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Introducing Our Online “Safe in the Community” Kit


Parents and caregivers of individuals with autism spend a lot of time thinking about how to keep their loved ones safe. Some must try to keep their children from wandering away; they install alarms, put up signs, and watch them every second. Some monitor their child’s Internet use, teach them about stranger danger, and help them deal with bullies. Some parents have made it past these concerns and now are worried about their new drivers.

No matter where you are in your journey with autism, you probably could use some help and support. At the Autism Society of North Carolina, we are launching an online “Safe in the Community” kit. This section of our website gathers together many resources, including:

  • A printable “Personal Information Record” you can share with first responders about your loved one
  • Tips on wandering prevention
  • A list of links to safety products you can purchase, such as ID tags
  • Social narratives you can use to teach individuals with autism how to stay safe

We are also introducing a new “Person with Autism” decal, which you can request here. These free decals can be used in the windows of motor vehicles or your home to alert first responders that occupants might not respond in a typical manner. Along with the decals, you can request wallet-size ID cards, a helpful resource for self-advocates.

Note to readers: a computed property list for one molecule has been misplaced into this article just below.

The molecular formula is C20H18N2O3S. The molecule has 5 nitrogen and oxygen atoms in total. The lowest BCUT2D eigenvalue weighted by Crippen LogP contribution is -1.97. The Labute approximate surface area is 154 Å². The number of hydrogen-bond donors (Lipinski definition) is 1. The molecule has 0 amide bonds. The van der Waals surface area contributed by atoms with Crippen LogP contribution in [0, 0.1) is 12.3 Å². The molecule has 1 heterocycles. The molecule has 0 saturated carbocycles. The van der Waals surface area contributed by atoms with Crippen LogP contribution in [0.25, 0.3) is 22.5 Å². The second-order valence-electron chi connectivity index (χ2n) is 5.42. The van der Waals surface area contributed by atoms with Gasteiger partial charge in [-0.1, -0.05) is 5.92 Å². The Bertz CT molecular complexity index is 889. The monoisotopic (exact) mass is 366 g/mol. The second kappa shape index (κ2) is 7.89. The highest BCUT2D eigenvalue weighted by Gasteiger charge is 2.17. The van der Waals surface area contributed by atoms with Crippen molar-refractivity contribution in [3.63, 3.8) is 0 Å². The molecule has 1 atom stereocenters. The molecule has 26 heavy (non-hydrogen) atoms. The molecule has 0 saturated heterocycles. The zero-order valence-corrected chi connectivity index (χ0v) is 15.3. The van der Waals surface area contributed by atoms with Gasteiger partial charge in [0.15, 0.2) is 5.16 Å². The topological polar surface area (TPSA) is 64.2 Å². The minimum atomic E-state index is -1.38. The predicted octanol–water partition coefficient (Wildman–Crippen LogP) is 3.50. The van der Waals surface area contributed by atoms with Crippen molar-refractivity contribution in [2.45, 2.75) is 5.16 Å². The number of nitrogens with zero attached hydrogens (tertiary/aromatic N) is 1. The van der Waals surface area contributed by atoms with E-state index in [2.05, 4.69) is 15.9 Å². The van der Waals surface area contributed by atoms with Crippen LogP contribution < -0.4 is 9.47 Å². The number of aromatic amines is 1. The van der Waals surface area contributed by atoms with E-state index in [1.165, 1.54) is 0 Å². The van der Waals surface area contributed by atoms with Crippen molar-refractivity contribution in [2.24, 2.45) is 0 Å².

We hope that you will find some of these items useful for your family and that you will tell others about this great new resource.

If you’d like to learn more, please consider attending our workshop titled “Staying Two Steps Ahead: Safety Considerations for Caregivers.” The workshop covers general community safety considerations for parents, family members, and community caregivers of children and adults with autism. You can find a workshop schedule here. These workshops are presented by our Autism Resource Specialists; find a specialist near you by clicking here, or contact us at 919-743-0204 or info@autismsociety-nc.org.

Let’s work together to keep our loved ones safe!

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  1. Reblogged this on and commented:
    This is a very necessary and helpful resource for parents of children with autism. This may come into play when parents are creating a crisis plan for there child during group outings or other activities in the community. This is particularly helpful if your child is non-verbal and/or prone to physical aggression/self-injurious behavior when escalated. Remember that this is to help first responders who may not understand autism.

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